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Is Now a Good Time to Make a Gift? What to Be Aware of When Making Gifts During Your Lifetime

on Tuesday, 24 January 2023.

With the arrival of a new year, many families will be turning their attention to planning for the future.

For some adult children, this may mean looking ahead to purchasing their first home, or getting married. For some parents, this may mean looking to support those significant life events with cash gifted from 'the bank of mum and dad'.

Making such a gift is a big decision for any family to make and it is important that anyone doing so is aware of the tax consequences and any wider implications.

One of the key benefits of making lifetime gifts, beyond financially supporting family members with significant life events, is the reduction in the value of your estate for inheritance tax purposes. In this article we summarise the gifts most commonly asked about by our clients.

Small Gift Allowance

An individual can make lifetime gifts of up to £250 per recipient each tax year, without that gift being brought into account by HMRC for inheritance tax purposes, on their death. This exemption is often used by parents and grandparents when considering birthday and Christmas gifts each year.

Gifts for Weddings or Civil Partnerships

There is a further exemption which can be claimed against gifts for weddings or civil partnerships. The value of the exemption that can be claimed on death will depend upon the relationship of the donor to the recipient of the gift, but broadly speaking:

  • parents can give up to £5,000
  • grandparents can give up to £2,500
  • anyone else can give up to £1,000

It is also possible to claim this exemption on gifts made 'in contemplation of marriage or civil partnership'.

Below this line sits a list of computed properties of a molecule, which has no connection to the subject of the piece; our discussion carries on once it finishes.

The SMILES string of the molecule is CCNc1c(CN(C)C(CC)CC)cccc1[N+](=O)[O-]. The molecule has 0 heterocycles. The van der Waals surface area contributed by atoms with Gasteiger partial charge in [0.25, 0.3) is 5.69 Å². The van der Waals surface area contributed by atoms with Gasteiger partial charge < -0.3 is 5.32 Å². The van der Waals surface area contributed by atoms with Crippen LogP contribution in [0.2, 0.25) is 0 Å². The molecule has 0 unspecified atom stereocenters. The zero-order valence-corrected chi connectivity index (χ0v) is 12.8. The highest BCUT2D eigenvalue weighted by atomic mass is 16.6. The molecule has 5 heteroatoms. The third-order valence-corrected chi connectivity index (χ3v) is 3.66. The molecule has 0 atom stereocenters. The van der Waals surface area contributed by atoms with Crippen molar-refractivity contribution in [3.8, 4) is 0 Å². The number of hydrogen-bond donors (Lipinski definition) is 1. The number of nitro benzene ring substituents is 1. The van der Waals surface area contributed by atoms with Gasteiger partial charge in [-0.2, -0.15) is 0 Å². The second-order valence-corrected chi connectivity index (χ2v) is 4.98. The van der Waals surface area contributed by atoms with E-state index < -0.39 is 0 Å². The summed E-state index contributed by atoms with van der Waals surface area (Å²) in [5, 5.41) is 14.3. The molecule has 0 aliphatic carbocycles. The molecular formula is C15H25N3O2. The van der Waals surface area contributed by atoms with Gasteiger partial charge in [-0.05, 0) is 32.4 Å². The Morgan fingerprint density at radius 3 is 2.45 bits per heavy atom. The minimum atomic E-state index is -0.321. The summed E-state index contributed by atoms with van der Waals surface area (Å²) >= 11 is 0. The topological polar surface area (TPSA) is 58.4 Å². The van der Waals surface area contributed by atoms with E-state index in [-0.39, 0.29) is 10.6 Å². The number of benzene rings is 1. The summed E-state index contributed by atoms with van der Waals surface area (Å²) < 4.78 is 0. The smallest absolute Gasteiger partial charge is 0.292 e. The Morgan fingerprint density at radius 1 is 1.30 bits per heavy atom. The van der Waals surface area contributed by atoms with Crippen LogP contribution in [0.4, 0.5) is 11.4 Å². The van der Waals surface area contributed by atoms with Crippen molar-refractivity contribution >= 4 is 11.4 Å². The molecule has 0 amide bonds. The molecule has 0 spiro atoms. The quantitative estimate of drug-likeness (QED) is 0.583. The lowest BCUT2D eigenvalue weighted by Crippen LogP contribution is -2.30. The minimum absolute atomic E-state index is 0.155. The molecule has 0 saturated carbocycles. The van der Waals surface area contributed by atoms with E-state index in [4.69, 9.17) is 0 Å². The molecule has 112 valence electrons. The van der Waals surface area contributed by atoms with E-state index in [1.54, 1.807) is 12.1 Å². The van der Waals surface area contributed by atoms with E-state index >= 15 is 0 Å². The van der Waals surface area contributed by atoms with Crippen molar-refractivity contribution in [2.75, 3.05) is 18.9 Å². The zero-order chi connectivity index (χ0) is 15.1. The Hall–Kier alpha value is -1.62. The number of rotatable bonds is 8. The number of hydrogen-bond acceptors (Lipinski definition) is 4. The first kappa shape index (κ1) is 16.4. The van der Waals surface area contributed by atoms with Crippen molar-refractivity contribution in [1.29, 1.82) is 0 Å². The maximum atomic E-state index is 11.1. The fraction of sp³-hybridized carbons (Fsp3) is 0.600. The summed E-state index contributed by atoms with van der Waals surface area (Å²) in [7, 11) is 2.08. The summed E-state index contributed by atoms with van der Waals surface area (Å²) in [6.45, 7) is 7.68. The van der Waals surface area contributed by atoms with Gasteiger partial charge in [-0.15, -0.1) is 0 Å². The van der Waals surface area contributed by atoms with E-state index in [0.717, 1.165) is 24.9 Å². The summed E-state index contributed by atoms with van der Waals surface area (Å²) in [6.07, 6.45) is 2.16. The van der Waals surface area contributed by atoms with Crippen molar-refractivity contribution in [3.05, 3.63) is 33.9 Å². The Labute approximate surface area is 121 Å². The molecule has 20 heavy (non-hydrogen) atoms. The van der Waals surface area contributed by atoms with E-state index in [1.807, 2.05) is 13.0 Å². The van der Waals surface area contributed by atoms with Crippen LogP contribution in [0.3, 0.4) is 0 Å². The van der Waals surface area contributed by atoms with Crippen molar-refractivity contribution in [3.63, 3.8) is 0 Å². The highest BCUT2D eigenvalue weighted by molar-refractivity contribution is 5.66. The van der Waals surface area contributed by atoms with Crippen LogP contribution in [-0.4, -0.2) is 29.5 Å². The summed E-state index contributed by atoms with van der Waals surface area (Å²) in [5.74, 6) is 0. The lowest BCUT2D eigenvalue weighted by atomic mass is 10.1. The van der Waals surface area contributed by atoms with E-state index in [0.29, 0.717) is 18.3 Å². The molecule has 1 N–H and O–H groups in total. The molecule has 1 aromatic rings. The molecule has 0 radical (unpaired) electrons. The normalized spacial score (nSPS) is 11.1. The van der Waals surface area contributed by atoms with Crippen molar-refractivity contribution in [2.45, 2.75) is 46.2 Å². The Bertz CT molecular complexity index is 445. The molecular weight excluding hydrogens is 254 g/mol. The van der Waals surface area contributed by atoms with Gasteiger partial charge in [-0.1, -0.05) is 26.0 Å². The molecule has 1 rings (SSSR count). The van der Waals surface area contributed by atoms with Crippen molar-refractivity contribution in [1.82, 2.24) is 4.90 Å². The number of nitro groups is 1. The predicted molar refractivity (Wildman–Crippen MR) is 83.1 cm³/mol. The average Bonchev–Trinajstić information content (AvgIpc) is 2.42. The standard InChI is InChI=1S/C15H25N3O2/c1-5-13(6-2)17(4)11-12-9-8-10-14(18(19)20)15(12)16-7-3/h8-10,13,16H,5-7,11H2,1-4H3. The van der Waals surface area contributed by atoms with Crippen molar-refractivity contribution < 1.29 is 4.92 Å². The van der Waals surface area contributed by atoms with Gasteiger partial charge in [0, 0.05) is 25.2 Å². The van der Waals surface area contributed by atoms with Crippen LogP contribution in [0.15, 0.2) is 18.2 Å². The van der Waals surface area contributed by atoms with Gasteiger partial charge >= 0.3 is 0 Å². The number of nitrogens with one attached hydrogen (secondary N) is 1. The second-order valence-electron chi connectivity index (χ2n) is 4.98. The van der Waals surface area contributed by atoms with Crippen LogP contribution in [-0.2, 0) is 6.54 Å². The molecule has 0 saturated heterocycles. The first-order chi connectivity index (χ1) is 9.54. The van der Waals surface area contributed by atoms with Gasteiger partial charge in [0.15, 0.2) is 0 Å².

Annual Exemption

In addition to the above two exemptions, each individual has an annual allowance of £3,000 per person, per tax year. If this allowance is unused during any tax year, it can be brought forward ('rolled over') for the following tax year (ie a total of up to £6,000 could be claimed if no lifetime gifting was undertaken in the previous tax year).

Normal Expenditure Out of Income

In addition to the annual allowance, gifts made as part of normal expenditure out of 'surplus' income are also exempt from inheritance tax.

In order to qualify for this particular exemption, the personal representatives of your estate will need to be able to provide evidence to HMRC that there was a 'regular pattern of gifting' out of your surplus income. Whether HMRC will consider the income to be 'surplus' will be determined by a form known as 'schedule IHT403', which can be accessed online and which the personal representatives of your estate would need to complete on your death.

Our advice to clients wanting to undertake this type of gifting, having taken separate and independent financial advice, is to prepare a copy of this form each tax year. This record keeping will help make life easier for the personal representatives when the time comes to submit the claim.

Spouse and Civil Partner Exemptions

Gifts made between married couples and civil partners are also exempt from inheritance tax, irrespective of value, where both individuals share the same country of domicile. Where there is a domicile 'mismatch' however, the exemption is limited to the sum of £325,000.

How Can We Help?

Our Estates, Trusts and Tax Planning team specialise in assisting families with planning for the future.

If you would like any advice on gifting, or wider estate planning please contact Leila Goodarzi on 07909 682 364, or complete the form below.

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